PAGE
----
the Trützschler Man-made Fibers segment, has sold eight bulked continuous filament (BCF) lines for
carpet manufacturing to a Chinese customer. “This is quite a successful start in China,” said
Marcus Syndikus, area sales manager, filament systems. “We have a one-year lead time now.”
Nonwovens machinery manufacturer DiloGroup, Germany, had a small booth within the German
Pavilion. Sales District Manager Uwe Kamps remarked that he saw more customers than expected,
noting that ShanghaiTex focuses more on traditional textiles than on technical textiles. “It is
good to be here,” he said. “The nonwovens industry is increasing in China, and also in India.”
Warp knitting and warp preparation machinery maker Karl Mayer Textilmaschinenfabrik GmbH,
Germany, showed mainly machinery produced in its China-based manufacturing center, but also
displayed its newest German-made HKS 2-SE elastic machine. “In Germany, we are focused on the
high-tech market, while the focus in China is on the middle range,” said Oliver Mathews, vice
president, sales and marketing. “We supply machinery to Chinese customers and also export machinery
from China, although the export share is still small compared to what is sold domestically.” He
added that China represents 60 to 70 percent of the company’s worldwide turnover, and that the
machines made in China are all newly developed and targeted to specific customer groups.
Edda Walraf, vice president technology and marketing, Rieter Spun Yarn Systems, Switzerland,
remarked that ShanghaiTex is a regional show, and also that there are too many such events
nowadays. Still, the company showed units of its various spinning machines and presented
information about its technologies, which comprise all the important spinning systems including
ring, compact, rotor and air-jet spinning technologies. Rieter also demonstrated the Com4® compact
spinning system and showed what its air-jet technology offers for fibers such as Lenzing Modal®.
ShanghaiTex organizers gave a warm welcome to a delegation of buyers from Turkey.
From Commodity To Quality
Across the aisle, Rieter Group business Premium Textile Components — comprising the Bräcker,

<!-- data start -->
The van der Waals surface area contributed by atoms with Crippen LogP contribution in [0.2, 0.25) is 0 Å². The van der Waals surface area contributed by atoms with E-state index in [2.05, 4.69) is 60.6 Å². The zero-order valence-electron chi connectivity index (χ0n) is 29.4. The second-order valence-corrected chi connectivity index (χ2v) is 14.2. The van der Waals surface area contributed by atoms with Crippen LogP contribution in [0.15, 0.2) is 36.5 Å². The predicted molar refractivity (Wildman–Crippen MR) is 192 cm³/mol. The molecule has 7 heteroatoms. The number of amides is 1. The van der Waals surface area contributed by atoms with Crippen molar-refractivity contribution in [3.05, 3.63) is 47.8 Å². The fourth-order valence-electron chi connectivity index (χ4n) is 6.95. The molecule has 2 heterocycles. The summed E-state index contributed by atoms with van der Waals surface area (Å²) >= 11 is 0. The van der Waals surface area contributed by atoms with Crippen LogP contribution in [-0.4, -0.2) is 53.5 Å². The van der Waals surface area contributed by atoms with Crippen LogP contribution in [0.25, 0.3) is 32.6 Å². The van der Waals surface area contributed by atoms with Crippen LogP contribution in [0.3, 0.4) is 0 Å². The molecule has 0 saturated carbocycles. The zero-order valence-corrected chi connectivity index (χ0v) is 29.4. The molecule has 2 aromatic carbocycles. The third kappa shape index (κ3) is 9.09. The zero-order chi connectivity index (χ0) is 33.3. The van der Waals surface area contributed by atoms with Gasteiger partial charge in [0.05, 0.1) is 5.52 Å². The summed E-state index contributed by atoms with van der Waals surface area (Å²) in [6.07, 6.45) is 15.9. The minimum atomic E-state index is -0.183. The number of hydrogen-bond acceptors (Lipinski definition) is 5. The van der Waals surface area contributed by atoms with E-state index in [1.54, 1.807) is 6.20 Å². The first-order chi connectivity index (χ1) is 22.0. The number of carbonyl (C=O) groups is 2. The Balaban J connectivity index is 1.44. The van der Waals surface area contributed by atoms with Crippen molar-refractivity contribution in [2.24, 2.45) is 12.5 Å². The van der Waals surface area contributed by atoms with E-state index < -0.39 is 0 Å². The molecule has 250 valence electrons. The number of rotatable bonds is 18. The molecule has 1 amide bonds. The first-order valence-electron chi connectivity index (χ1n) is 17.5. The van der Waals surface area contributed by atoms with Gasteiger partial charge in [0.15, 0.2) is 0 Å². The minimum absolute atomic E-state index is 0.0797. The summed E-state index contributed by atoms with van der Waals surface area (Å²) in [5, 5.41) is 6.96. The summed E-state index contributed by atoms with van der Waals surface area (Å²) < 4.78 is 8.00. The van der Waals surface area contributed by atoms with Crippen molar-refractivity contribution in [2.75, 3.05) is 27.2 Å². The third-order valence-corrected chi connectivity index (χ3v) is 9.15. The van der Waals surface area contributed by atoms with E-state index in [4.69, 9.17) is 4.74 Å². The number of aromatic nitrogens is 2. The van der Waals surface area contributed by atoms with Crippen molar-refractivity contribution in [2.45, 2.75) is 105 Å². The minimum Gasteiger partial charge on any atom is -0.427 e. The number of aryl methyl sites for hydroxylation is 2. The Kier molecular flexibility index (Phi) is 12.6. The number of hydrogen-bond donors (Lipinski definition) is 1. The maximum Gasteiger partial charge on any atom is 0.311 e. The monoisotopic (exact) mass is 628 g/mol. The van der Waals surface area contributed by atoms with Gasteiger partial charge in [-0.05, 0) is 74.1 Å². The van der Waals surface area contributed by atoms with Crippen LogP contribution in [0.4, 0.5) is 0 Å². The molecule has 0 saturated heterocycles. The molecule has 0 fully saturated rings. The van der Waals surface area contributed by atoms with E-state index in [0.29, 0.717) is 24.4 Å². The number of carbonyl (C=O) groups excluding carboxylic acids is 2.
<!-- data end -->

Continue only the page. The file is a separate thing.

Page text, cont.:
Graf, Novibra and Suessen brands — introduced the Bräcker Opal spinning ring, a middle-segment
product offering speeds of up to 18,000 revolutions per minute, for the Chinese market; and also
showed the premium high-speed Titan spinning ring made in Europe, among other components. Ioannis
Spiridopulos, senior vice president, marketing and sales, said the Chinese market is a main focus
for the company. “The Chinese market is changing and moving away from bulk manufacturing to become
a quality market,” he said. “We believe in this market and want to engage in it,” he said, noting
that the company has agencies all over the country for all of its products.
Uster Technologies AG, Switzerland, serves the Chinese market through a technical center in
Suzhou, and it manufactures a small series of testing instruments in China for that market. The
company had several instruments on display at ShanghaiTex, and Gabriela Peters, textile and
business engineer and product manager yarn, was on hand to explain how the 2013 version of USTER®
Statistics helps mills analyze and improve product quality by providing benchmarks for comparison.
United States-based AB Carter Inc. sells equipment and components to the short-staple,
carpet, flax, wool and cashmere market segments in China, but also the fiberglass segment. Thomas
G. Genova, sales director, Asia-Pacific Region, said his company’s Chinese business has boomed in
the last two years, and that the company has succeeded because it has local agents to help its
customers. “We’ve been in Hong Kong since the 1980s and in Shanghai since 2006. The challenge is in
finding the right people who understand the local dynamics,” he said, adding: “We’ve been riding
the wave of the China export giant. Companies that export product from China to other countries
require higher-quality equipment to make higher-quality goods.”